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*Please note, this artwork is being represented directly from Tanisha's studio in Germany and therefore deliveries to all addresses are stated as 10 working days from purchase. Import taxes may be applicable to different destinations and if so will be charged via customs on import, they are not included within the purchase price however the delivery costs to any worldwide destination is. If you would like to check on delivery timings or would like help finding out about import tax, don't hesitate to get in touch.*




Woodcut on MDF panel with Sumi Ink

H. 50 x w. 50 cm


"This work is about exploring the organic. The fluid lines of each circle and the simple strokes that draw you into the centre circle. I find that these works without any colour, only the sumi ink, give me the feeling that I’m entering a different dimension. In this dimension, we are far more connected to the earth. With each circle, I wanted to create a parallel to tree rings, and slowly bring the viewer into my magical new world."



About Tanisha Raj

Tanisha Raj grew up between London and Hong Kong. She is of Indian ethnicity and lives in Berlin. Tanisha began creating woodcut art at university, in the USA, where she co-majored in Business and Art History & Visual Arts. For many years, creating art was a hobby alongside a career in Management Consulting at Boston Consulting Group. This year, Tanisha decided to take the leap towards creating art full time. However, the harmony between Strategy and Creativity still grounds Tanisha in every step of her career. 


When Tanisha first experienced Printmaking almost 12 years ago, she quickly realised that she was more inspired by the wood as her canvas, rather than the printing process. Introducing Sumi Ink and Acrylic to the MDF opened up a new door. Playing with the textures that make up a cell membrane slowly fed into a polarising series with sharp lines and geometric shapes. 



Artist Q&A

Where did your relationship with art begin? 

T: My relationship with art really took shape during a summer school program in New Hampshire, USA when I was 16 years old. I enrolled in a printmaking course. I remember carving an image of an antique camera into wood and running it through the printing press multiple times. However, at the end of the program, I took home the original woodcut and none of my prints.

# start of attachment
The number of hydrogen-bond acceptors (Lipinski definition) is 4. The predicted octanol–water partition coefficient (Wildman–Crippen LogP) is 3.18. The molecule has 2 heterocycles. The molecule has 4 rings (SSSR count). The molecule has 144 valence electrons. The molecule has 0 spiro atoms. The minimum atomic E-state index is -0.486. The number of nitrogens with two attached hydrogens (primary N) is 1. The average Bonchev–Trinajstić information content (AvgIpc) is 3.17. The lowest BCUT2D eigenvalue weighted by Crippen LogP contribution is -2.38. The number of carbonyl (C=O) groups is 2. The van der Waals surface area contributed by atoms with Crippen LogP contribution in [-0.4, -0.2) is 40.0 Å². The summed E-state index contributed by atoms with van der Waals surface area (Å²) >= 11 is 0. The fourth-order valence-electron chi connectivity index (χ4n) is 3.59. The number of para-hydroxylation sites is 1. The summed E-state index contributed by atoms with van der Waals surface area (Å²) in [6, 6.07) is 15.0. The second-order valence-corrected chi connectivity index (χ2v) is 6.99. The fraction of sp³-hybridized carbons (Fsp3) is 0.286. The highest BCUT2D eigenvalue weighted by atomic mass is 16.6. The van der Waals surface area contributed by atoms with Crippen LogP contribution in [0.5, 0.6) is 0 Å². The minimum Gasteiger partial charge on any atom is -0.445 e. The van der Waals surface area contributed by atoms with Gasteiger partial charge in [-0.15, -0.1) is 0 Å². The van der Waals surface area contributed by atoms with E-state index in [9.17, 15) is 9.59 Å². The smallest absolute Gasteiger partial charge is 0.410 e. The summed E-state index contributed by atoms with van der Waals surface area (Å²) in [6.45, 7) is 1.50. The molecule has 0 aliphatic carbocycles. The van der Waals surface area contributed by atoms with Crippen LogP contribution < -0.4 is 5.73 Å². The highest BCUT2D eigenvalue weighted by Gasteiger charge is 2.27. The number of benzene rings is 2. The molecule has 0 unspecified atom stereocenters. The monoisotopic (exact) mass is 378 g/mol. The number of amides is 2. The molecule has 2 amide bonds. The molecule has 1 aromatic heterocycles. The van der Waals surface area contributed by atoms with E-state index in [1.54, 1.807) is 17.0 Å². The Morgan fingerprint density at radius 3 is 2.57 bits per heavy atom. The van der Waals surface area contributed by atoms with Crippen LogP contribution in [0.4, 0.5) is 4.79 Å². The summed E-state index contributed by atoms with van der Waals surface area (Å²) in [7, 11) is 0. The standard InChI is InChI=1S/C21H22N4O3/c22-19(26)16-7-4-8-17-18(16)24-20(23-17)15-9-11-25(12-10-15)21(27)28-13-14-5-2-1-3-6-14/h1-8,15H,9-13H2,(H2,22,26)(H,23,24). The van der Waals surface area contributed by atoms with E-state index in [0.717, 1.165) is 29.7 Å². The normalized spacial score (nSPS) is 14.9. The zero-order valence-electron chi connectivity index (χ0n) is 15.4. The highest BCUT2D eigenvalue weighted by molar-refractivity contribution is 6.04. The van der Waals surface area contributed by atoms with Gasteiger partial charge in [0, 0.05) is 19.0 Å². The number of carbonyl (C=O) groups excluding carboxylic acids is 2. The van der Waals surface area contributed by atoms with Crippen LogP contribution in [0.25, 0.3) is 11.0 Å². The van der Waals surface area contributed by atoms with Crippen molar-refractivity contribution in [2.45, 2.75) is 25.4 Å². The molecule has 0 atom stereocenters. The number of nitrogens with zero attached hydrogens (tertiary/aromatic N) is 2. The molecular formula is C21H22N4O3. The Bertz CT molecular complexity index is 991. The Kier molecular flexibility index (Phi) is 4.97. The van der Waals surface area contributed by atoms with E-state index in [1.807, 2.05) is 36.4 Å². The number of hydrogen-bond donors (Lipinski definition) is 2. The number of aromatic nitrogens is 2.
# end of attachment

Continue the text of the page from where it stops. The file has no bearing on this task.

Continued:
When did you first start using wood as the canvas?

Fast forward a few years from the summer Printmaking program, I was in University co-majoring in Business and Art History & Visual Arts. For our final semester in the program, each student had to develop a series of work for an exhibition. I wanted one of my pieces to be related to printmaking, but at the same time I didn’t enjoy the printing stage. It always hurt to roll ink all over my woodcut and “ruin” the work. And honestly, I wasn’t very good at layering colours and creating more complex prints.


When researching ideas I came across a video of an artist that would paint his wood in sumi ink first so he could better visualise his final print and the detail he needed to carve. I found this interesting as it was a way for me to create something that looked like a print while retaining the wood I loved so much. Essentially, the printmaking process in reverse. Over the years, I began to add colour with paint and my style evolved.


Do you plan each piece in advance or do they develop intuitively? 

T: I am definitely an intuitive artist. Sometimes, if I’m facing a bit of a block, I try to sketch out a few rough compositions on paper first. But, even in these situations, what I end up with on the wood is often quite different. Of course, some element of planning is required for certain pieces that are very geometric and need precision in measuring. However, when it comes to the painting and carving stage, I try listen to my gut.

Portal to another dimensions | 50 x 50 cm | By Tanisha Raj

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